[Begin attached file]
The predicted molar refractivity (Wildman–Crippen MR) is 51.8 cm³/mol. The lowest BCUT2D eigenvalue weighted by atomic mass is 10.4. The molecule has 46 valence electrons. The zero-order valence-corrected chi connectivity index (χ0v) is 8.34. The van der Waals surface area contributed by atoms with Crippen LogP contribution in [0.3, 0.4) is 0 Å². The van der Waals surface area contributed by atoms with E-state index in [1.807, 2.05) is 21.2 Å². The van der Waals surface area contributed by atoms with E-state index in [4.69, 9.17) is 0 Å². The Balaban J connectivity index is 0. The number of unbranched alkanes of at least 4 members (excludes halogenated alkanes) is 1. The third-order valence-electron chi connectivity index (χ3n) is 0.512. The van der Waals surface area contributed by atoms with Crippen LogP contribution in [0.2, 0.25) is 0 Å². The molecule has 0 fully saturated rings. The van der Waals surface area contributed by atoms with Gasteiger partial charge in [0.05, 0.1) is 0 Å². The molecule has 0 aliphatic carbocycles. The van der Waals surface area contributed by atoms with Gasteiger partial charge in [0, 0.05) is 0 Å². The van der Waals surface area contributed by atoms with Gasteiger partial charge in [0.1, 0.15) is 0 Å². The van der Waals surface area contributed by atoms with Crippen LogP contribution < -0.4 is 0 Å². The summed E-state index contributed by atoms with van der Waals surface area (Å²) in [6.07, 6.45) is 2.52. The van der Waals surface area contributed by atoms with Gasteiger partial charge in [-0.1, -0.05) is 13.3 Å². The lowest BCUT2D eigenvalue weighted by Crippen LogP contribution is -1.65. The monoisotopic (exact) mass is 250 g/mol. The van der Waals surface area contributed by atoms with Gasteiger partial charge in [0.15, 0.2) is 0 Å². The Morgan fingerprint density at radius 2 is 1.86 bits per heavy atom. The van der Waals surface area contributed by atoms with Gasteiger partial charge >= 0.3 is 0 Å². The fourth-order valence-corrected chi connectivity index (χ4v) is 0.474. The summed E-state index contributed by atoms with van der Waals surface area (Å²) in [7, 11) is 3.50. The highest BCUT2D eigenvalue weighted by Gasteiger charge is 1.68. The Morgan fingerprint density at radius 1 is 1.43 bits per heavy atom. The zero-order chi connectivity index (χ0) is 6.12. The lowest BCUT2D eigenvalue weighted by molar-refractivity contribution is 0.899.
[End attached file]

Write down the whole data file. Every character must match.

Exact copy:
The predicted molar refractivity (Wildman–Crippen MR) is 51.8 cm³/mol. The lowest BCUT2D eigenvalue weighted by atomic mass is 10.4. The molecule has 46 valence electrons. The zero-order valence-corrected chi connectivity index (χ0v) is 8.34. The van der Waals surface area contributed by atoms with Crippen LogP contribution in [0.3, 0.4) is 0 Å². The van der Waals surface area contributed by atoms with E-state index in [1.807, 2.05) is 21.2 Å². The van der Waals surface area contributed by atoms with E-state index in [4.69, 9.17) is 0 Å². The Balaban J connectivity index is 0. The number of unbranched alkanes of at least 4 members (excludes halogenated alkanes) is 1. The third-order valence-electron chi connectivity index (χ3n) is 0.512. The van der Waals surface area contributed by atoms with Crippen LogP contribution in [0.2, 0.25) is 0 Å². The molecule has 0 fully saturated rings. The van der Waals surface area contributed by atoms with Gasteiger partial charge in [0.05, 0.1) is 0 Å². The molecule has 0 aliphatic carbocycles. The van der Waals surface area contributed by atoms with Gasteiger partial charge in [0, 0.05) is 0 Å². The van der Waals surface area contributed by atoms with Gasteiger partial charge in [0.1, 0.15) is 0 Å². The van der Waals surface area contributed by atoms with Crippen LogP contribution < -0.4 is 0 Å². The summed E-state index contributed by atoms with van der Waals surface area (Å²) in [6.07, 6.45) is 2.52. The van der Waals surface area contributed by atoms with Gasteiger partial charge in [-0.1, -0.05) is 13.3 Å². The lowest BCUT2D eigenvalue weighted by Crippen LogP contribution is -1.65. The monoisotopic (exact) mass is 250 g/mol. The van der Waals surface area contributed by atoms with Gasteiger partial charge in [0.15, 0.2) is 0 Å². The Morgan fingerprint density at radius 2 is 1.86 bits per heavy atom. The van der Waals surface area contributed by atoms with Gasteiger partial charge >= 0.3 is 0 Å². The fourth-order valence-corrected chi connectivity index (χ4v) is 0.474. The summed E-state index contributed by atoms with van der Waals surface area (Å²) in [7, 11) is 3.50. The highest BCUT2D eigenvalue weighted by Gasteiger charge is 1.68. The Morgan fingerprint density at radius 1 is 1.43 bits per heavy atom. The zero-order chi connectivity index (χ0) is 6.12. The lowest BCUT2D eigenvalue weighted by molar-refractivity contribution is 0.899.